I was stimulated by this “4 stages of HR maturity” graphic, which was shared on a LinkedIn post. I am not sure of the original source.
There were more than 30 comments against the post, all of which were complimentary, saying how useful and helpful they found the graphic. This caused me to have a closer look because I do a bit of operating model work on HR functions and often find that HR strategy is not well defined.
What I want to share here is a critique of some of the content in this graphic, and point out that this kind of “maturity scale”, while seductive, is unhelpful. As my tools, such as the operating model canvas and the value chain map, point out, HR (or any function) needs to define who its customers/beneficiaries are, what value it aims to deliver to these customers/beneficiaries and what work it needs to do to deliver this value. Of course, in some areas an HR function may have an ambition to deliver value, but not yet have the capabilities to fully do so (for example business partnering in many HR functions). The capabilities to deliver this “value proposition” may be “immature”. But, to suggest that there is a maturity scale for the whole of HR is to misunderstand what is going on.
Now to some specifics in the graphic.
First, HR Reputation: HR should aim “to help the organization succeed given the legal context”. Aiming for best practice or external plaudits or just to help the organization be compliant are inappropriate for any HR team. HR exists to help the organization succeed and it should want to have a reputation for achieving this.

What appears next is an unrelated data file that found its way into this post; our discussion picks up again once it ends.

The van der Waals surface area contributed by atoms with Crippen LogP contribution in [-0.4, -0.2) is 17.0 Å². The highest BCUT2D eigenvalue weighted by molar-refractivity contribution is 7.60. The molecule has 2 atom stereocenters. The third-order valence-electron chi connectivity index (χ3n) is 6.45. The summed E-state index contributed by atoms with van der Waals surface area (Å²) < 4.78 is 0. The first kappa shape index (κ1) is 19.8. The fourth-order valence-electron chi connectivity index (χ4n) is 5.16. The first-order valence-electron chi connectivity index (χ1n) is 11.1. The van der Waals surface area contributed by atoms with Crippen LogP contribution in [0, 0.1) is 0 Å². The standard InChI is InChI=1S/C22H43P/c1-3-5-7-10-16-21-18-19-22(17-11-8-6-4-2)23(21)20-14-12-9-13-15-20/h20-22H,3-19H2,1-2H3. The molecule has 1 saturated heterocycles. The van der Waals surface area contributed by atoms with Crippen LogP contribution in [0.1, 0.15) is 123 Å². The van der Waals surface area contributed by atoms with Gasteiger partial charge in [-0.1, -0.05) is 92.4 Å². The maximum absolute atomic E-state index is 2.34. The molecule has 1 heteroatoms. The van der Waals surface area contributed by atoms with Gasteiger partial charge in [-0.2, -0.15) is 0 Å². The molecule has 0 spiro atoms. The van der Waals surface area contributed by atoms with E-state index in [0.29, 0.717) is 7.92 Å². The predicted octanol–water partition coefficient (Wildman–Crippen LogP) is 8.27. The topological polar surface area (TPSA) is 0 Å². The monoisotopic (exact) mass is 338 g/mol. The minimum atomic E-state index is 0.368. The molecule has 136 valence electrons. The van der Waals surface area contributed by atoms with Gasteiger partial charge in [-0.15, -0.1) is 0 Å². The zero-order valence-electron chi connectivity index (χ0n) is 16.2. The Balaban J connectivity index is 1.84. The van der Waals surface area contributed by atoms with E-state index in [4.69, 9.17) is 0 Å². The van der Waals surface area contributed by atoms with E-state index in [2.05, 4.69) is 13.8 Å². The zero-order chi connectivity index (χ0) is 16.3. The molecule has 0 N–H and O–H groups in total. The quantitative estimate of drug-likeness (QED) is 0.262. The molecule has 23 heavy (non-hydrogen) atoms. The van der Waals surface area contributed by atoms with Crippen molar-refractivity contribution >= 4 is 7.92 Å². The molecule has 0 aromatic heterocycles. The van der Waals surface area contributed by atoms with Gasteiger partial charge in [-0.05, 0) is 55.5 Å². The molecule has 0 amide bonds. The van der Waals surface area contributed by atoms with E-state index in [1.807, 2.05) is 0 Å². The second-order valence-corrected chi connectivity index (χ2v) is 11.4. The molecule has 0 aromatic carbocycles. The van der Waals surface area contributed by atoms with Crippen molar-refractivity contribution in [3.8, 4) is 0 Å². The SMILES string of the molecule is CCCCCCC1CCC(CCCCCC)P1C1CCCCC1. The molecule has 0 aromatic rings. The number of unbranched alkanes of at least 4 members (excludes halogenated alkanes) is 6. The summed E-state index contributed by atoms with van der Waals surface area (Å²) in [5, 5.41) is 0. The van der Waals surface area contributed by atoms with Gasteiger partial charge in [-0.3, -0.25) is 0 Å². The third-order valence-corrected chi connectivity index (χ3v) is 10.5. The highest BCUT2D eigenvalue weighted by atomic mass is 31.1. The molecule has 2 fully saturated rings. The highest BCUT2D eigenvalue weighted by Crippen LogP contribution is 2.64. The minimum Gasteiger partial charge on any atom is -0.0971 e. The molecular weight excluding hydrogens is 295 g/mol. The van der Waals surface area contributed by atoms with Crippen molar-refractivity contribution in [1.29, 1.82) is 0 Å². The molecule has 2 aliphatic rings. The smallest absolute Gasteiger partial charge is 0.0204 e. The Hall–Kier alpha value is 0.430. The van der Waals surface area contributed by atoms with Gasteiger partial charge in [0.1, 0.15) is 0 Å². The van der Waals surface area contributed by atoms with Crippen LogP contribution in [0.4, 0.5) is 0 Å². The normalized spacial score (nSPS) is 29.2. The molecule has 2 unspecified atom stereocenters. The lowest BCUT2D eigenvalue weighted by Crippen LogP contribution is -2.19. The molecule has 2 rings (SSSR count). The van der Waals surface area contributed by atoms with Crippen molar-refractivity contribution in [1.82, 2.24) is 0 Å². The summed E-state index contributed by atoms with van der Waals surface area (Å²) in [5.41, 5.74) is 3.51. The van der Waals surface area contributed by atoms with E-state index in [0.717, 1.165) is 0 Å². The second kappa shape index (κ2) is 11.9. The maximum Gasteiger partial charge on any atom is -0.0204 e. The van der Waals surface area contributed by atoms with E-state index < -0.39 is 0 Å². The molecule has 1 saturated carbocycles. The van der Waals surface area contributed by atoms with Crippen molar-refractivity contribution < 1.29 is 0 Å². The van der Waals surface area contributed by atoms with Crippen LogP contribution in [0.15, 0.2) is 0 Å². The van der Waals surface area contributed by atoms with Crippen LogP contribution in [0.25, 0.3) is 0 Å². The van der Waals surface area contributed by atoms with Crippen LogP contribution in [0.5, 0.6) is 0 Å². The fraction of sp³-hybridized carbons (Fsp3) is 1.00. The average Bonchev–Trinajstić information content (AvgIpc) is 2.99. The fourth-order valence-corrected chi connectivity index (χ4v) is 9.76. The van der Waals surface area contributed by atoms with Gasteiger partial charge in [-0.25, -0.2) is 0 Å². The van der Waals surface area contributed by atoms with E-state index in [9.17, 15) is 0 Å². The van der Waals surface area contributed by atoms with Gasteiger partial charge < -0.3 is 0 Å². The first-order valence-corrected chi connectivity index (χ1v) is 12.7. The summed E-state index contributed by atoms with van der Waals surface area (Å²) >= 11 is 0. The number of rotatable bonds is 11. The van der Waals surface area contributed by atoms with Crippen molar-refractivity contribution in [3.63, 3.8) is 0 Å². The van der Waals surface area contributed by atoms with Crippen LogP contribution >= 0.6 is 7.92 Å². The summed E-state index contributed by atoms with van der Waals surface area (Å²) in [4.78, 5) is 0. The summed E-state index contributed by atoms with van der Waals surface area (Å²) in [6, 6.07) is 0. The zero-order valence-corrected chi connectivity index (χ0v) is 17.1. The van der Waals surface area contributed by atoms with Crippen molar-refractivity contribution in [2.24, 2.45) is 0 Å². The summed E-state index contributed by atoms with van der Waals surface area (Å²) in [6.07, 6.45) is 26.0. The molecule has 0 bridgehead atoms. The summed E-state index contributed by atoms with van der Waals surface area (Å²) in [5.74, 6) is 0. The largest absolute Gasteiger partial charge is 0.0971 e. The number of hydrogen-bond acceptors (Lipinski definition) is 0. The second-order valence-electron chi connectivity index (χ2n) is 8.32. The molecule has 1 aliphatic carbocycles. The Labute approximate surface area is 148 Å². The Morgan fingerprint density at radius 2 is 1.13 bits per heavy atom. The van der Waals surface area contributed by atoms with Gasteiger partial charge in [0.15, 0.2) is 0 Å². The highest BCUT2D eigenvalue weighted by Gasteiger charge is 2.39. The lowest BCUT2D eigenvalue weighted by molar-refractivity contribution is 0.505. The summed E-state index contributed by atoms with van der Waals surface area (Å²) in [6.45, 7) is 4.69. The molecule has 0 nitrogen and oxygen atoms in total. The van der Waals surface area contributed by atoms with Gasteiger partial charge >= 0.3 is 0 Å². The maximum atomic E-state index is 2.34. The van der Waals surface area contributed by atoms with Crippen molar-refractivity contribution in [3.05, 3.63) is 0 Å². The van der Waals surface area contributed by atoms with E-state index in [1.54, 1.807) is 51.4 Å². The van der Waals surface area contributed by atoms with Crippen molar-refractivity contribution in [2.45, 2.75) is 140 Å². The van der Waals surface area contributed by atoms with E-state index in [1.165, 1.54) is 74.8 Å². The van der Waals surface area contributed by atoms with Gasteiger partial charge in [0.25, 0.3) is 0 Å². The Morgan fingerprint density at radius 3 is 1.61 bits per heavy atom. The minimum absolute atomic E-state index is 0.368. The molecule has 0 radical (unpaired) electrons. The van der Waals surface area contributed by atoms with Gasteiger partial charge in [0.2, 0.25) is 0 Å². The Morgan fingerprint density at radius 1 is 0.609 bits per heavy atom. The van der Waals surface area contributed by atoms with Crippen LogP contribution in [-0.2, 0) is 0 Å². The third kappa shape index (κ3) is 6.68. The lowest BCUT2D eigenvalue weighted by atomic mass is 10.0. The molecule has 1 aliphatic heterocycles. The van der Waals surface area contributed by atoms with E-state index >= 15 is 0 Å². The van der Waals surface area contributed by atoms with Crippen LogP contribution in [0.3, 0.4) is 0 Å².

Second, HR Customers: HR has many customers and it should be clear about the different customers it has (Board, employees, managers, etc) and the value that it seeks to deliver to each of these customers (reports/advice to the board, services to managers, etc). Phrases like “we are employee champions” or “we are strategists” get in the way. For some customers HR may act as a champion. For other customers, HR may provide strategic support. What is vital is that someone has thought through all of the different customers and their needs, and is clear about what HR is providing to each.
Third, HR Purpose: HR exists to deliver the value (services, etc) that is has been set up to deliver. In some services HR may be delivering basic support. In some it may be delivering innovative solutions. In some it may be impacting external stakeholders. The key is to be clear about the ambition/promise for each service HR is offering. When considering the “service portfolio” some kind of scale, such as implied in the graphic, may be useful. Some HR functions may aim to provide a narrower range of services and others a broader range of services. But the service portfolio that is chosen should depend on the needs of the organization and the capabilities of the HR team. The vast majority of HR functions aim to deliver a broad range of services.
Fourth, HR practices: the scale in the graphic implies that first you need to be able to deliver “essential work” before you can deliver “leading edge” and this before you can deliver “strategy enabling”. This misunderstands the role of HR. As my point under HR Reputation states, HR should aim to deliver “strategy enabling” practices. Delivering essential work is “strategy enabling”. “Leading edge” is not necessarily strategy enabling. First it is impossible to define what is “leading edge”. Second, the pursuit of “best practice” often gets in the way of “helpful practice” because it encourages HR professionals to look at what other companies are doing rather than focusing on what our organization needs.
I could go on. My point is that a graphic like this is seductive, but can lead us away from clear thinking about HR. Tools like the Operating Model Canvas and the Value Chain Map are much more helpful.